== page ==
Landowner Considerations: Eagle Ford Shale Leases

Posted on Jun 3, 2011

The last two years have seen a tremendous upturn in leasing activity in south Texas with E&P companies competing for positions in the Eagle Ford shale play, which spans in area running northeast to southwest from Grimes County on the northeast end of the play to Maverick and Webb counties on the southwest end of the play. Companies have leased, and continue to lease huge blocks of acreage, and oil and gas leases in this play have become sophisticated and complex agreements. Mineral owners who also own the surface of their land, when effectively represented in lease negotiations, are able to achieve maximum economic benefits with reduced disturbance to their surface activities or operations. What follows are three of the numerous issues landowners should consider when negotiating oil and gas leases in the Eagle Ford shale trend.

Water. Horizontal drilling operations require substantially greater water supplies than those required when drilling traditional vertical wells, often consuming hundreds of thousands of barrels during fracture stimulation operations. Water has become a precious and valuable commodity in these operations. Landowners should evaluate the availability of water on and under their property and should negotiate for the use or non-use of water and the cost to be charged to the lessee for such use. Landowner’s should also carefully consider the manner in which used water will be stored and later disposed of after being used in the lessee’s drilling operations.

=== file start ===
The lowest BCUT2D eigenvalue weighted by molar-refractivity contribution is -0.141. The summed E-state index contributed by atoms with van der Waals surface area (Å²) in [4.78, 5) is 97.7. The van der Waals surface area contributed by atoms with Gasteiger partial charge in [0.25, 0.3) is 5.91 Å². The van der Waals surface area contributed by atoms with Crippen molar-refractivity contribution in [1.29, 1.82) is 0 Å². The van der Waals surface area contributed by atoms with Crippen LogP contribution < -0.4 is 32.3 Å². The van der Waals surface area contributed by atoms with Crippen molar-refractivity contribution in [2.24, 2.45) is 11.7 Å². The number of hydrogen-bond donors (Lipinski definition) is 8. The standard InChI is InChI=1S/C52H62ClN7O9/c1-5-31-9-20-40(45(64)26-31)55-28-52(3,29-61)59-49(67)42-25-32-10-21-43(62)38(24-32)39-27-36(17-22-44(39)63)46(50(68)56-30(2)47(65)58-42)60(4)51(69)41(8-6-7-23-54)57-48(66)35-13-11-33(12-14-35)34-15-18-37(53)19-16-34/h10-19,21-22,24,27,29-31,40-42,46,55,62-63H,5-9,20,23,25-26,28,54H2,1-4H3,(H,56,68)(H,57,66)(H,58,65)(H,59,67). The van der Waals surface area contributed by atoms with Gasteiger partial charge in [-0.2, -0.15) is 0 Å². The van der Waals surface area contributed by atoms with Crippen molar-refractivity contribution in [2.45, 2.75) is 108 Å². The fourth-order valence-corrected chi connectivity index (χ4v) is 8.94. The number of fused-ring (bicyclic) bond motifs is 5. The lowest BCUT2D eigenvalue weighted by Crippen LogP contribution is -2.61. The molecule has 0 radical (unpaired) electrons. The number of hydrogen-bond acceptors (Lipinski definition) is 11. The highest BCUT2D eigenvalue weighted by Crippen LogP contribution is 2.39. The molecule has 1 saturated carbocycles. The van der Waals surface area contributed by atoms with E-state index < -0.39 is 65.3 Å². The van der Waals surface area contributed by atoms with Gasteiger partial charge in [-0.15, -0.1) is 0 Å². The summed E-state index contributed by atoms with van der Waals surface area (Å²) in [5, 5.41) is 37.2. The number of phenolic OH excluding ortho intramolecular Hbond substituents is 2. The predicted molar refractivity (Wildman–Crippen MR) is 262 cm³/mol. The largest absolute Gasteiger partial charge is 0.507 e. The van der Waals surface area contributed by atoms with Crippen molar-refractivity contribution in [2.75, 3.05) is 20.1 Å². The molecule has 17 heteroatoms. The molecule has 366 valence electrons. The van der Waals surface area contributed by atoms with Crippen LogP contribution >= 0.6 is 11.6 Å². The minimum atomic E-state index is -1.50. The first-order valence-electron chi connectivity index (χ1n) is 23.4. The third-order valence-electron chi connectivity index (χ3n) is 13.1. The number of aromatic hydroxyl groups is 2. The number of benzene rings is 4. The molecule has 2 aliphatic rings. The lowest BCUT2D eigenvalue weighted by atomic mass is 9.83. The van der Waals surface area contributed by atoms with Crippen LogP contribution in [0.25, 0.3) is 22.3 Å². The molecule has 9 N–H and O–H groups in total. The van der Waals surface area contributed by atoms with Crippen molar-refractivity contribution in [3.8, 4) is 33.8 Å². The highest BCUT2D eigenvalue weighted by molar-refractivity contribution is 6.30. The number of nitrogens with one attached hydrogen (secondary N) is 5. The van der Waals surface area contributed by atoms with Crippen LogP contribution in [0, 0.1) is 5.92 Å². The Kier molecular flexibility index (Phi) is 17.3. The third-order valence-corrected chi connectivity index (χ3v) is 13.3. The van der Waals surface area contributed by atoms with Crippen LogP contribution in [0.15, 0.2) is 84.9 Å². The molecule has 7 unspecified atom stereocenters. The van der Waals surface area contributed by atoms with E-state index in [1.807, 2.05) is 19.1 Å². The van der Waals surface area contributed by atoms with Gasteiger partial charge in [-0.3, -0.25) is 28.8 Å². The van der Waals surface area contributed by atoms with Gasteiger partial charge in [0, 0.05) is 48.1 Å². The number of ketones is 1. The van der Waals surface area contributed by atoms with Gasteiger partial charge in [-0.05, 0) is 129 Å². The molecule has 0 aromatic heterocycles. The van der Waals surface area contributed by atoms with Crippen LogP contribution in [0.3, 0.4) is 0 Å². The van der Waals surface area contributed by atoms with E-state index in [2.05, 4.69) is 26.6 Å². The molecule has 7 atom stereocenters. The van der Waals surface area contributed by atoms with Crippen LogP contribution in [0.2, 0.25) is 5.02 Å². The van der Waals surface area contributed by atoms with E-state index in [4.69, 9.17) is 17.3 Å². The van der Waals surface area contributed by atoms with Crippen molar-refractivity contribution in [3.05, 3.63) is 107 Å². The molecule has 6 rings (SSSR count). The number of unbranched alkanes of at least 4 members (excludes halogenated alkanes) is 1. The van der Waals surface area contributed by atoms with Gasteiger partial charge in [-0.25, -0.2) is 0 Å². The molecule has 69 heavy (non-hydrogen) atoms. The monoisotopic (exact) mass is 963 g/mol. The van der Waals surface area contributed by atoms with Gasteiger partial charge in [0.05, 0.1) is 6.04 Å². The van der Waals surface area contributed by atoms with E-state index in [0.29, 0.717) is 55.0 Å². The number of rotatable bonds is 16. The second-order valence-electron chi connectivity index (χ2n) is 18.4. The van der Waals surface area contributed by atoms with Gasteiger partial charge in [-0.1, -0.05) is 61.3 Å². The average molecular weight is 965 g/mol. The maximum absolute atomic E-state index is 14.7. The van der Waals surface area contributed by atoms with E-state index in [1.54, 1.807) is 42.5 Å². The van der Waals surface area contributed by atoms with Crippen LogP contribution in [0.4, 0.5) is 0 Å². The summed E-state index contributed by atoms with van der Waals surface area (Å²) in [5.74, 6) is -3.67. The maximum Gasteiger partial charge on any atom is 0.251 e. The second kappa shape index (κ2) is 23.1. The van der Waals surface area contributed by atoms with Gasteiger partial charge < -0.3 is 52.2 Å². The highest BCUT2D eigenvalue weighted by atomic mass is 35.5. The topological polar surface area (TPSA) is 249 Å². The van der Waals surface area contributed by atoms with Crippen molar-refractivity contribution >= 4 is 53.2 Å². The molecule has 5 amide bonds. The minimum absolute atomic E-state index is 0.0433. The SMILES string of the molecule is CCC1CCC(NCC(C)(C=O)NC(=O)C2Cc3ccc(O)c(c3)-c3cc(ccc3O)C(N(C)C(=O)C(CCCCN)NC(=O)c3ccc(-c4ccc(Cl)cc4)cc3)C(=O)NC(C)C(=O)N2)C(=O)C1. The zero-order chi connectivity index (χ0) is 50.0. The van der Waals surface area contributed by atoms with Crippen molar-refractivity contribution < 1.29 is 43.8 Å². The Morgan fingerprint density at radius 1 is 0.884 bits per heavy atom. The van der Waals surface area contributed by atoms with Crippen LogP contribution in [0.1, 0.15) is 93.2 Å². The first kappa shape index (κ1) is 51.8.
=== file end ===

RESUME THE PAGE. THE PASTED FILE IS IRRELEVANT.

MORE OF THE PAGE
Surface Sites. Improved drilling technology gives Eagle Ford lessees greater flexibility in selecting surface locations for drill sites. Companies are able to drill multiple well bores from single, oversized locations, known as “super pads,” and these super pads can often times be limited to perimeter locations on the property to minimize interference with other surface activities. All structures, habitats, water wells and activities or operations taking place on the surface of the land should be identified and prioritized by landowners as part of their lease negotiations.

Well Completion Times. After Eagle Ford wells are drilled, they generally undergo fracturing to stimulate production of oil and gas. Due to the level of activity in the trend, the time that elapses between the end of drilling operations, and the completion of the well through the fracture stimulation process, can be lengthy, sometimes spanning many months. Landowners need to understand and carefully consider these timing issues both from an expectation standpoint when it comes to royalty payments, and from the standpoint of negotiating deadlines for conducting operations that are tied to the date a well is “completed.”

The issues identified above represent three of many issues landowners should consider in negotiating an oil and gas lease in the Eagle Ford shale trend. Knowledge, whether through education and/or the assistance of a trained legal representative, is the best tool a landowner can have in the lease negotiation process.